Recently, I watched a video from Uncle Bob where he talked about writing clean code. One of the most striking suggestions that he made is that functions should be very small. He called it “Extract Till You Drop”. I will explore this and demonstrate how I used it in my most recent project.
According to Uncle Bob, a function should do one thing. Smaller functions should be extracted until nothing meaningful can be extracted from the function.
Let’s start off with this unextracted method from a project I co-authored, the Tournament Registration Project. It is a method used to reenter a poker tournament.
Rubymine says it’s too long and too complex. It mixes high level and low level ideas and might be hard to understand. I have since refactored this method using extract till you drop and it is much cleaner.
The extracted method does not give you as much detail, but that is a feature, not a bug. It takes the abstract concept of reentering a poker tournament and breaks it up into smaller methods with more detail and less abstraction. It follows the inverted pyramid concept from journalism(Wikipedia). I start with the headlines and give you the opportunity to leave early or stay for the details.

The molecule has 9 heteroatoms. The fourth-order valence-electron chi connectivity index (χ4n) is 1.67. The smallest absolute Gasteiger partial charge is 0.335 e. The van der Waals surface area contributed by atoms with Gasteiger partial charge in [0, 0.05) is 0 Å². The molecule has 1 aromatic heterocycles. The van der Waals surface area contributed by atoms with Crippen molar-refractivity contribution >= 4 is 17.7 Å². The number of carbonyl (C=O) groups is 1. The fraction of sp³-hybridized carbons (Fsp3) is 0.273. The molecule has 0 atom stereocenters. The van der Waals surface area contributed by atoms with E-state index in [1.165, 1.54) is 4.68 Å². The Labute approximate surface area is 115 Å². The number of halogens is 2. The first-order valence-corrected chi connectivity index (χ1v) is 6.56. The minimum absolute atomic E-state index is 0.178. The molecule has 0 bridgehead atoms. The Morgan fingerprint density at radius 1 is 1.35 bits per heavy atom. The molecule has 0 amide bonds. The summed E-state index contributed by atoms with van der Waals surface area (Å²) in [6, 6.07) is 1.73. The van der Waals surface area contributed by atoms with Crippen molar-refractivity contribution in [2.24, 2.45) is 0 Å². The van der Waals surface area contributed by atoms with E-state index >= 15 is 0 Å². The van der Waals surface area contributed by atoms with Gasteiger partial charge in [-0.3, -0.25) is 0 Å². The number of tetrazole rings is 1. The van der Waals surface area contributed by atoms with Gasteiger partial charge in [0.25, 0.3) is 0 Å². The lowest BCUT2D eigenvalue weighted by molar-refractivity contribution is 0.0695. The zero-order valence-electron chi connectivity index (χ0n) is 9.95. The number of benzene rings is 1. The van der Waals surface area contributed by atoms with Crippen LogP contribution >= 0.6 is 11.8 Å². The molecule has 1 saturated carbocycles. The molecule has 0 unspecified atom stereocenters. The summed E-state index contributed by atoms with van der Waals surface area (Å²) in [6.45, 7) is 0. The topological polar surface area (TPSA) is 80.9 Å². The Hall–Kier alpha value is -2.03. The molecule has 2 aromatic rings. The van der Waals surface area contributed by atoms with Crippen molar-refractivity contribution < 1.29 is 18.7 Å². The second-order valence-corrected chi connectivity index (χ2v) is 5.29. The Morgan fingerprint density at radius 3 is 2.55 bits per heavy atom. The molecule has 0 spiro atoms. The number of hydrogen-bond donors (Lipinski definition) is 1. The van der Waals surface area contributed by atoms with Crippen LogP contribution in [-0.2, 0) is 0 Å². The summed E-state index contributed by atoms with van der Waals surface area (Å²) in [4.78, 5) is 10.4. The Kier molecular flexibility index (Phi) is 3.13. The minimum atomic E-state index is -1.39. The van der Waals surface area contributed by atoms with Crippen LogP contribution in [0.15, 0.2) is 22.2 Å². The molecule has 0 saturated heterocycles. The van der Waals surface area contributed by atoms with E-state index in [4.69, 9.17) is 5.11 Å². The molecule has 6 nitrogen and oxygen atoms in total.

Another benefit of extracting all of these functions is that they will become easier to test. This is part of the divide and conquer mentality. It is easier to see where something fails when testing a small part versus the whole system.
One of the disadvantages of extracting all of these functions is that your codebase will have all of these functions. These small functions should be organized and have increasingly longer names as their scope becomes smaller and more specific.
There are many parts to writing clean code. I suggest you watch Uncle Bob’s presentation to see the rest of them. Extracting functions will make your code easier to read by separating the high level concepts from the low level concepts and you won’t feel like you are on an abstraction roller coaster.